July 23, 2014
Cross-fire at drug agency
When Juan Carlos Molina took control of the national government’s drug agency Sedonar last month, he allegedly uncovered a series of irregularities in its book-keeping and signs of “critical” economic mismanagement.
In an interview with state-run news agency Télam, Molina also claimed his discoveries at Sedronar were met with President Cristina Fernández de Kirchner’s instructions for him to seek the intervention of the national watchdog Sigen.
There were “directors who were designated to posts irregularly — with a simple resolution from the deputy secretary — who were paid up to 27,000 pesos (per month), and who granted irregular contracts for 800,000 pesos, including certain receipts that stood out, like 90 thousand pesos for lunches in the Microcentro,” he described.
Molina listed off other purchases such as 4 million pesos for cameras, and a pyrolytic oven used to burn drugs but “nobody knows where it is,” he said.
Although he did not names, Molina’s words were a thinly veiled criticism of Rafael Bielsa, a former Foreign Relations minister under Néstor Kirchner’s presidency who went on to become a Lower House of Congress lawmaker from 2005 to 2007.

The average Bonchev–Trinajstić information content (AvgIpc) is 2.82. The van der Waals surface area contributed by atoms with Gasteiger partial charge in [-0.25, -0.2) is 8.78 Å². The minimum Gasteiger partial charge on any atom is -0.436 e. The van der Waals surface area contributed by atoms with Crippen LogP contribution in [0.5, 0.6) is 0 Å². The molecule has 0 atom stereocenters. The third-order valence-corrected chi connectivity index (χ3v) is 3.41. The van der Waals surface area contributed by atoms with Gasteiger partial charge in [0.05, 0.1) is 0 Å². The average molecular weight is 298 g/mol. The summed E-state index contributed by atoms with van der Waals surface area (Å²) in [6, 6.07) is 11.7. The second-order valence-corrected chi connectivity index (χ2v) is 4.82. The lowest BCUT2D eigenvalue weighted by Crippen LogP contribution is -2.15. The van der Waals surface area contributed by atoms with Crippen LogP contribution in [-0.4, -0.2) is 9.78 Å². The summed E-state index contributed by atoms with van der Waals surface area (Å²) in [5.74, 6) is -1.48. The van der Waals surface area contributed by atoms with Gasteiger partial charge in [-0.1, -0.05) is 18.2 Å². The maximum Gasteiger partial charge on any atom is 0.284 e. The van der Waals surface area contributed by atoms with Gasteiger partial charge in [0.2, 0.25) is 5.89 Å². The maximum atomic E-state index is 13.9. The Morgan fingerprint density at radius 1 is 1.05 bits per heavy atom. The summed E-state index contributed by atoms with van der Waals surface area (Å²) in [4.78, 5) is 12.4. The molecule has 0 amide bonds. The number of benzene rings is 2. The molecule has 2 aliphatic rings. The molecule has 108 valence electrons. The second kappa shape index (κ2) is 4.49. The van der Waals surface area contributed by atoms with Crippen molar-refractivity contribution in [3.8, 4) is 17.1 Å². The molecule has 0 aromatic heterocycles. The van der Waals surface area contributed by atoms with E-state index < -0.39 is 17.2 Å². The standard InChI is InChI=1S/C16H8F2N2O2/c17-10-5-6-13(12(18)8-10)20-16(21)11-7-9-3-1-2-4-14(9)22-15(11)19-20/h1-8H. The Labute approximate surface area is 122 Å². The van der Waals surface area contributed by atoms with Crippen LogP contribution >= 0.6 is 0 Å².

The administrative situation facing the drug entity was “critical,” Molina explained, adding that when the President “learned of the irregularities she ordered me to seek the intervention of Sigen.”
Sedronar’s National Register of Precursor Chemicals (Renpre) was “virtually paralyzed” by 1,500 proceedings that were “held back” Molina explained, adding that the unit responsible for authorizing companies and organizations to use dangerous chemicals in their products had not achieved any of its goals for monitoring or auditing.
“Since 2011 they’ve stopped sending requests to federal judges and prosecutors to update the secretariat on legal cases for violations of the narcotics law,” he charged.
What’s more, since 2010 the organism had not updated the list of narcotics that is used to monitor for new substances designed for the production of illicit drugs.
Molina went on to describe Sedronar as a “political Secretariat, not a technical one, because it creates rights, and rights are political, not technical,” before taking aim at “the technical teams that are now praised, but which had the Secretariat paralyzed.”
Molina, who is also a priest, added that “prevention is not about technical teams, but human teams.”
Since taking office, Molina said he had travelled through four provinces as well as the Greater Buenos Aires area, to get day centres and rehabilitation and training facilities for youth back on track.
Herald with Télam